The times are different, though. They have to deal with a lot more in their lives. Today, with social media and the related bullying – there’s a real lack of control and people feel very exposed. That’s something I got from the workshops – the difference between their time and my time. I wouldn’t want to be a young person trying to express myself in these times – having the eccentricity we all have, and not being able to express that. I think that’s the cause of a lot of problems right now.
RB: We hear, I think, a lot more discussion of young people’s mental health than we did in the past. Do you think this comes primarily from a heightened awareness of mental issues, or do you perceive an increase in mental health problems for young people?
DM:Well, I always have to say to myself, I’m no psychiatrist. I don’t have all the answers, and I’m not an ambassador for mental health issues. I’m just a guy who has been through all this, and has some artistic gifts. The bottom line is for me, the way society is more complex now has made things more complex for people. I think there’s a lot more struggle for young people to fit in, with what they’re being force-fed by media about who you’re meant to be. People are more aware of mental health – there are a lot more boxes, and new names for illnesses.
And without wanting to get too political about that, I wonder if there’s something else going on. I don’t know whether it’s the pressure of society, the things we eat, or what’s in the air. We’re sold medications to the greatest degree, and sometimes that’s a short-term solution. On the other hand, I’ve found that art is a really powerful tool for happiness to build your self-esteem.
RB: Can you tell me about how the name of the exhibition came about?
DM: Even before the show started, I was brainstorming some ideas, some about having a breakdown at the age of 25. Back then, I had to face the consequences of what was happening to me. The person who I was before had really died, and this was a new chapter. And when I started to look after myself, people were still treating me like that child who couldn’t look after himself. It was a long, seven-year struggle to move forward and become the artist I wanted to be, and to do that, I had had to become a child again. On top of all that, on the positive side, this is a celebration of overcoming that period of time, and becoming a fulfilled and happy artist. I’m not a child any more.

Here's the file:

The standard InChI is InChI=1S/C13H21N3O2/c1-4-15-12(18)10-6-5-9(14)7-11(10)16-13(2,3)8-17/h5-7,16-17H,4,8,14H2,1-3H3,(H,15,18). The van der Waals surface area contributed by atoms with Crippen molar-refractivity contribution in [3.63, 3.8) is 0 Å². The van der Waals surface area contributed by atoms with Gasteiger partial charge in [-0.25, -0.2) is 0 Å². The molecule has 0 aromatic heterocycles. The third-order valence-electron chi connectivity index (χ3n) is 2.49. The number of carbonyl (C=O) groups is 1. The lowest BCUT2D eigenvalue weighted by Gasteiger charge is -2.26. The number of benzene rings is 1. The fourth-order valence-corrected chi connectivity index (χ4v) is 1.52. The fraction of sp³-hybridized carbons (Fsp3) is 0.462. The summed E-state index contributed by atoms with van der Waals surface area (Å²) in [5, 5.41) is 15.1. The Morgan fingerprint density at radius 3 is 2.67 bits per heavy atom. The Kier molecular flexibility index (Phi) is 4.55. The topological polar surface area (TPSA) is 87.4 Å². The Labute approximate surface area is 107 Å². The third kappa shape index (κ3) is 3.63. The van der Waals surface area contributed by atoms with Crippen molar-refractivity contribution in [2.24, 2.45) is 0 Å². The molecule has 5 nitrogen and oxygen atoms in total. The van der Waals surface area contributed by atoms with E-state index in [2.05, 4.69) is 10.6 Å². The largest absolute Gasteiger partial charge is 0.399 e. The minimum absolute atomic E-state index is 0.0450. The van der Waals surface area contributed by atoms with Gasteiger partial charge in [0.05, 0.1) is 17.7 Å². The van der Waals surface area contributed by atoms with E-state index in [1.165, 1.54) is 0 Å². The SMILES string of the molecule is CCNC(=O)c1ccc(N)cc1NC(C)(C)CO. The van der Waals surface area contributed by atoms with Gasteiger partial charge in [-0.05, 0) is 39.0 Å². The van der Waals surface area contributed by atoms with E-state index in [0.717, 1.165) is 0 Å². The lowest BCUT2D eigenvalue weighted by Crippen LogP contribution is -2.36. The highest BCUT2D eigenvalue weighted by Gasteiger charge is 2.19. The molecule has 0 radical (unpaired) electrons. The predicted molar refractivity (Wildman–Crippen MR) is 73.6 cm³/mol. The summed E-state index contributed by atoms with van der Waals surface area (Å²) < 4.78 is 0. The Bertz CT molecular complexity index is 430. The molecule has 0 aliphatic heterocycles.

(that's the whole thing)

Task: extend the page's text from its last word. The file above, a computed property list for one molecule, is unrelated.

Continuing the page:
RB: Now that “I am not a child” is about to open, how do you look back on the experience of creating the exhibition?
From the young people’s side of things, they were really brave young people who were very open to sharing. We shared a lot, and that enabled us to create the exhibition. I saw some real triumphs in their lives. It wasn’t just about me working with them. They really enabled me to work alongside them on an equal platform, and they brought something out in me for this exhibition. I think when people come to see the show, they’ll see a really relateable show, and that’s down to the young people, their strengths, and their openness and their honesty and what they brought to the show. I really appreciate their bravery.
Dale vN Marshall: I am not a child. Wednesday 3rd August-3rd September at the Scottish Storytelling Centre, 43-45 High Street, Edinburgh, EH1 1SR. Free, unticketed.